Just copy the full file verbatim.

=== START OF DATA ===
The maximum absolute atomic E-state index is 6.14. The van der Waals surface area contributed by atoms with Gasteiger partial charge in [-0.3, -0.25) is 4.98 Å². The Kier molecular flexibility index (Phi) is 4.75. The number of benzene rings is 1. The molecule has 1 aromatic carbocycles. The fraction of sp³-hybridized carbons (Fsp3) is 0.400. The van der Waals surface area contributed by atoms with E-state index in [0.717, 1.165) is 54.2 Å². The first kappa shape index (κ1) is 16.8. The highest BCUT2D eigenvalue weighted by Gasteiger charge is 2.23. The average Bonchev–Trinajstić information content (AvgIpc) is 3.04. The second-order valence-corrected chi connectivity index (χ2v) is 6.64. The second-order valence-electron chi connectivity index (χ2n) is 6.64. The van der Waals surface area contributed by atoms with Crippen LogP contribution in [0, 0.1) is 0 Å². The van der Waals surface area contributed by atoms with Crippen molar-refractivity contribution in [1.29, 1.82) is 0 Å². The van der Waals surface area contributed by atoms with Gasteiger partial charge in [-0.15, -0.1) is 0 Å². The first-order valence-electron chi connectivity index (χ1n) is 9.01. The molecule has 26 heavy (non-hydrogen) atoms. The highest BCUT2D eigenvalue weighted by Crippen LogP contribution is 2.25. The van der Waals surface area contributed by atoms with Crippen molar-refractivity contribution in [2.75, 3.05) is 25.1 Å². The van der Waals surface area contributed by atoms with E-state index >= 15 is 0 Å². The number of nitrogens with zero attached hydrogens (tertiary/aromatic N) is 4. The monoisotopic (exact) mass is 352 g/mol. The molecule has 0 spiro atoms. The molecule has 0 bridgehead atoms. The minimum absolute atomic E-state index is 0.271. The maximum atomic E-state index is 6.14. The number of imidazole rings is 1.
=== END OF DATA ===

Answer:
The maximum absolute atomic E-state index is 6.14. The van der Waals surface area contributed by atoms with Gasteiger partial charge in [-0.3, -0.25) is 4.98 Å². The Kier molecular flexibility index (Phi) is 4.75. The number of benzene rings is 1. The molecule has 1 aromatic carbocycles. The fraction of sp³-hybridized carbons (Fsp3) is 0.400. The van der Waals surface area contributed by atoms with E-state index in [0.717, 1.165) is 54.2 Å². The first kappa shape index (κ1) is 16.8. The highest BCUT2D eigenvalue weighted by Gasteiger charge is 2.23. The average Bonchev–Trinajstić information content (AvgIpc) is 3.04. The second-order valence-corrected chi connectivity index (χ2v) is 6.64. The second-order valence-electron chi connectivity index (χ2n) is 6.64. The van der Waals surface area contributed by atoms with Crippen LogP contribution in [0, 0.1) is 0 Å². The van der Waals surface area contributed by atoms with Crippen molar-refractivity contribution in [1.29, 1.82) is 0 Å². The van der Waals surface area contributed by atoms with Gasteiger partial charge in [-0.15, -0.1) is 0 Å². The first-order valence-electron chi connectivity index (χ1n) is 9.01. The molecule has 26 heavy (non-hydrogen) atoms. The highest BCUT2D eigenvalue weighted by Crippen LogP contribution is 2.25. The van der Waals surface area contributed by atoms with Crippen molar-refractivity contribution in [2.75, 3.05) is 25.1 Å². The van der Waals surface area contributed by atoms with E-state index >= 15 is 0 Å². The number of nitrogens with zero attached hydrogens (tertiary/aromatic N) is 4. The monoisotopic (exact) mass is 352 g/mol. The molecule has 0 spiro atoms. The molecule has 0 bridgehead atoms. The minimum absolute atomic E-state index is 0.271. The maximum atomic E-state index is 6.14. The number of imidazole rings is 1.